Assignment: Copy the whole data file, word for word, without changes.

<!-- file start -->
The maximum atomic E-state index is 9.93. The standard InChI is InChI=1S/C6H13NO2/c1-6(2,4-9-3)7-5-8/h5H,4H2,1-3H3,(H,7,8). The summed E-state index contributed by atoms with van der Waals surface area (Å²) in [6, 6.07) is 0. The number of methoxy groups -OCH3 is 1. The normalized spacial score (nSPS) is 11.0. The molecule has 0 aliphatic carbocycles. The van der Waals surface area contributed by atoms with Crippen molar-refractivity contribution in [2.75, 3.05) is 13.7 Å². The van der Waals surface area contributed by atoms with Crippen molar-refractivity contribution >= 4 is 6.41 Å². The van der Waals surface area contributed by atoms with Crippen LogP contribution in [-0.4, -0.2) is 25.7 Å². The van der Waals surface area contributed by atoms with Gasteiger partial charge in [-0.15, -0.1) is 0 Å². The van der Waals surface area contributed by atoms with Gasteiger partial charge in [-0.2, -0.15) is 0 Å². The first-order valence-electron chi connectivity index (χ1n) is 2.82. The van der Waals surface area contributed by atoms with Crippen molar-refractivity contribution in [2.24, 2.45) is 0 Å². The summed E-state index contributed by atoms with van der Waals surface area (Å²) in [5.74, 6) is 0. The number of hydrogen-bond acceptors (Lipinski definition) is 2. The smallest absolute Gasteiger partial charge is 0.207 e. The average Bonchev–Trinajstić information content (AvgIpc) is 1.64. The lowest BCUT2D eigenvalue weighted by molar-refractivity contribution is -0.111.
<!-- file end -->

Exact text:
The maximum atomic E-state index is 9.93. The standard InChI is InChI=1S/C6H13NO2/c1-6(2,4-9-3)7-5-8/h5H,4H2,1-3H3,(H,7,8). The summed E-state index contributed by atoms with van der Waals surface area (Å²) in [6, 6.07) is 0. The number of methoxy groups -OCH3 is 1. The normalized spacial score (nSPS) is 11.0. The molecule has 0 aliphatic carbocycles. The van der Waals surface area contributed by atoms with Crippen molar-refractivity contribution in [2.75, 3.05) is 13.7 Å². The van der Waals surface area contributed by atoms with Crippen molar-refractivity contribution >= 4 is 6.41 Å². The van der Waals surface area contributed by atoms with Crippen LogP contribution in [-0.4, -0.2) is 25.7 Å². The van der Waals surface area contributed by atoms with Gasteiger partial charge in [-0.15, -0.1) is 0 Å². The van der Waals surface area contributed by atoms with Gasteiger partial charge in [-0.2, -0.15) is 0 Å². The first-order valence-electron chi connectivity index (χ1n) is 2.82. The van der Waals surface area contributed by atoms with Crippen molar-refractivity contribution in [2.24, 2.45) is 0 Å². The summed E-state index contributed by atoms with van der Waals surface area (Å²) in [5.74, 6) is 0. The number of hydrogen-bond acceptors (Lipinski definition) is 2. The smallest absolute Gasteiger partial charge is 0.207 e. The average Bonchev–Trinajstić information content (AvgIpc) is 1.64. The lowest BCUT2D eigenvalue weighted by molar-refractivity contribution is -0.111.